Whether you believe technology is a blessing or a curse, there can be no doubt that it has greatly enhanced our ability to understand how artists worked, the materials they used, and perhaps mistakes they made. This exciting exhibition highlights a few cases in point.
“What Lies Beneath” is a fascinating show at the Indianapolis Museum of Art (IMA) that investigates the stories that paintings have under the pigments we can see. On view through August 6, “What Lies Beneath” is, in fact, the second of a two-part exhibition series by the museum that focuses on the science behind conservation. “The exhibition illustrates how X-ray and infrared imaging technologies can reveal important clues hidden beneath the surface,” writes the museum, “clues that provide curators, conservators, and conservation scientists with critical information on the authenticity of the work and original intent of the artist.”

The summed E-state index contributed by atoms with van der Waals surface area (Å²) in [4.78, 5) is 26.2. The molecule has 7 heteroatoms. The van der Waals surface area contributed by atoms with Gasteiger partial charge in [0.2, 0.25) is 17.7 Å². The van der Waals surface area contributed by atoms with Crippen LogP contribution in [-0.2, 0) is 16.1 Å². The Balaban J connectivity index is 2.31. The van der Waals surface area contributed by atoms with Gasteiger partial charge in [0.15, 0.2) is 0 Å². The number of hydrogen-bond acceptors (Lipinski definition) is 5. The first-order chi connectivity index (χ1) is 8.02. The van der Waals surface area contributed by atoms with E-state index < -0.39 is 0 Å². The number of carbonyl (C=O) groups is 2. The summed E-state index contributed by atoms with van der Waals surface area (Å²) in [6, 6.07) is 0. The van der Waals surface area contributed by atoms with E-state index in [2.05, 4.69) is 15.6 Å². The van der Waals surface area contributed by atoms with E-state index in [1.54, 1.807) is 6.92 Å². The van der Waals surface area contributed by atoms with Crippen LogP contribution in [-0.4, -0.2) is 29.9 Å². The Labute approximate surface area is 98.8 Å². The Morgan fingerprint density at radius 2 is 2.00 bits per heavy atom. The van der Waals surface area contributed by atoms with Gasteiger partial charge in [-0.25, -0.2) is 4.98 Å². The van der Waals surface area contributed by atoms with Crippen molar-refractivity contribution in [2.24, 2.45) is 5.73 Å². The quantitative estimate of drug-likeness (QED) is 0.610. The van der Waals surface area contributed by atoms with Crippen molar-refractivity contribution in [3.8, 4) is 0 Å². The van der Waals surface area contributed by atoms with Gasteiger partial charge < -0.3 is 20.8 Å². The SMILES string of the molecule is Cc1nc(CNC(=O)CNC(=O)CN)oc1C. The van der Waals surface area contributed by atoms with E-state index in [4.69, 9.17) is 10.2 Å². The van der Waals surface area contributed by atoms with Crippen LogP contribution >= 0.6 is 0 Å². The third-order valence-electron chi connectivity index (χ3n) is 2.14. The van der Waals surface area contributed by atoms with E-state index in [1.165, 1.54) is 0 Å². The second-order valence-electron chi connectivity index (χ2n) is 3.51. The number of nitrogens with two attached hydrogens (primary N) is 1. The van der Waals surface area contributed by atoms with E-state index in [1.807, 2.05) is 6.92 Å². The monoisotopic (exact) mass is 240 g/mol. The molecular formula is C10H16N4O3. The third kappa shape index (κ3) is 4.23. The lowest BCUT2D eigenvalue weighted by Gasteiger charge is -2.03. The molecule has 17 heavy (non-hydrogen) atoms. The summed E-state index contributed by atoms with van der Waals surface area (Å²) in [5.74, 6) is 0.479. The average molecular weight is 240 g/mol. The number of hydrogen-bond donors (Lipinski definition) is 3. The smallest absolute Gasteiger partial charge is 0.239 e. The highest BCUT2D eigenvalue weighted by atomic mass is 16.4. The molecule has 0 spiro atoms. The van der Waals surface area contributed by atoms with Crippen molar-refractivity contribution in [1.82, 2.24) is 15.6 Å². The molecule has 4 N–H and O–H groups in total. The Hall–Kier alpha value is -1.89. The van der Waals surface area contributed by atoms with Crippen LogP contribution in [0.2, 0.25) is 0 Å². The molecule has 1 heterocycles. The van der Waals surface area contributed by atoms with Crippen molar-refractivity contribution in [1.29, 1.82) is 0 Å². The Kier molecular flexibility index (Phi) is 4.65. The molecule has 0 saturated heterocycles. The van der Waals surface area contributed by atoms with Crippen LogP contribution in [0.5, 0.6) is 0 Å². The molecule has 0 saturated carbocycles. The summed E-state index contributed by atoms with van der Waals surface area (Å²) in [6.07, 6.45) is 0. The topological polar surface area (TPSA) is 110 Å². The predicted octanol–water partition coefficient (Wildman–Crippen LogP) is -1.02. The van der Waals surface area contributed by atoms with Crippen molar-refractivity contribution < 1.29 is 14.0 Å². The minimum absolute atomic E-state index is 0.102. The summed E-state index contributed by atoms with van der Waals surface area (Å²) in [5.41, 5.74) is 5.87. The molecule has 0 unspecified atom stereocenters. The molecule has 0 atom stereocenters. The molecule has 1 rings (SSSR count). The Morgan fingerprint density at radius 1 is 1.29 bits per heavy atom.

Three paintings were specially selected for the exhibition, considering the interesting facts they’ve recently revealed when examined using X-ray and infrared. Continuing, the museum said, “Through an interactive touch screen, guests can see the hidden objects and details that were discovered beneath layers of the paintings. When revealed, a new scene emerges.”
Senior conservation scientist at the IMA Greg Smith adds, “Many people think of the arts and the sciences as two opposing worldviews, but the Conservation Science Indianapolis series shows the rich interface between the two that has existed throughout history and continues to be relevant today. The art museum becomes a fantastic place to teach and learn about STEM (Science, Technology, Engineering, and Math) concepts.”
To learn more, visit the Indianapolis Museum of Art.
This article was featured in Fine Art Today, a weekly e-newsletter from Fine Art Connoisseur magazine. To start receiving Fine Art Today for free, click here.
“Elegance from the East: New Insights into Old Porcelain,” just opened at the Indianapolis Museum of Art. It carries the concept of science intertwined with art further. Guest curator, Shirley M. Mueller, M.D., uses neuroscience to connect the past to the present. In doing this, she illustrates the similarity of human feeling and motivation across time using the exquisitely detail porcelains in this exhibit. The exhibit is on view in the historic Lilly House on the grounds of the Indianapolis Museum through October 22nd